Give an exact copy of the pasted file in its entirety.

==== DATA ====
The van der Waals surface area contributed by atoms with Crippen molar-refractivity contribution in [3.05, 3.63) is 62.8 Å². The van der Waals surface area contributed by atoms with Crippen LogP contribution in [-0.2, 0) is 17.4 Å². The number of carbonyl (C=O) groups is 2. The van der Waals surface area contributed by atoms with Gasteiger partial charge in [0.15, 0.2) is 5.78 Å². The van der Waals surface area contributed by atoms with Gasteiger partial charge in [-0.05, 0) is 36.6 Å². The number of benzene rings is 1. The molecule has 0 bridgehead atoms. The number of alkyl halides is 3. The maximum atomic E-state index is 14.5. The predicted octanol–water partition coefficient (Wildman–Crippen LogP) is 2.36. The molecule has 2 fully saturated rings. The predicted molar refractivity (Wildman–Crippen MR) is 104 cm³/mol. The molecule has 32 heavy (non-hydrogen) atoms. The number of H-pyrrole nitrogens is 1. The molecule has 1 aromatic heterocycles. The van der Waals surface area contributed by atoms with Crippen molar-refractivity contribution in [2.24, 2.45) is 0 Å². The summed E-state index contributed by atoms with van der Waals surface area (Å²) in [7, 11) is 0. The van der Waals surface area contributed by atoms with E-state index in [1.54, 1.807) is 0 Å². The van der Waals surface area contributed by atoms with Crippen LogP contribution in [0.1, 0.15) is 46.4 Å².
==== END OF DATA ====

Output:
The van der Waals surface area contributed by atoms with Crippen molar-refractivity contribution in [3.05, 3.63) is 62.8 Å². The van der Waals surface area contributed by atoms with Crippen LogP contribution in [-0.2, 0) is 17.4 Å². The number of carbonyl (C=O) groups is 2. The van der Waals surface area contributed by atoms with Gasteiger partial charge in [0.15, 0.2) is 5.78 Å². The van der Waals surface area contributed by atoms with Gasteiger partial charge in [-0.05, 0) is 36.6 Å². The number of benzene rings is 1. The molecule has 0 bridgehead atoms. The number of alkyl halides is 3. The maximum atomic E-state index is 14.5. The predicted octanol–water partition coefficient (Wildman–Crippen LogP) is 2.36. The molecule has 2 fully saturated rings. The predicted molar refractivity (Wildman–Crippen MR) is 104 cm³/mol. The molecule has 32 heavy (non-hydrogen) atoms. The number of H-pyrrole nitrogens is 1. The molecule has 1 aromatic heterocycles. The van der Waals surface area contributed by atoms with Crippen molar-refractivity contribution in [2.24, 2.45) is 0 Å². The summed E-state index contributed by atoms with van der Waals surface area (Å²) in [7, 11) is 0. The van der Waals surface area contributed by atoms with E-state index in [1.54, 1.807) is 0 Å². The van der Waals surface area contributed by atoms with Crippen LogP contribution in [0.1, 0.15) is 46.4 Å².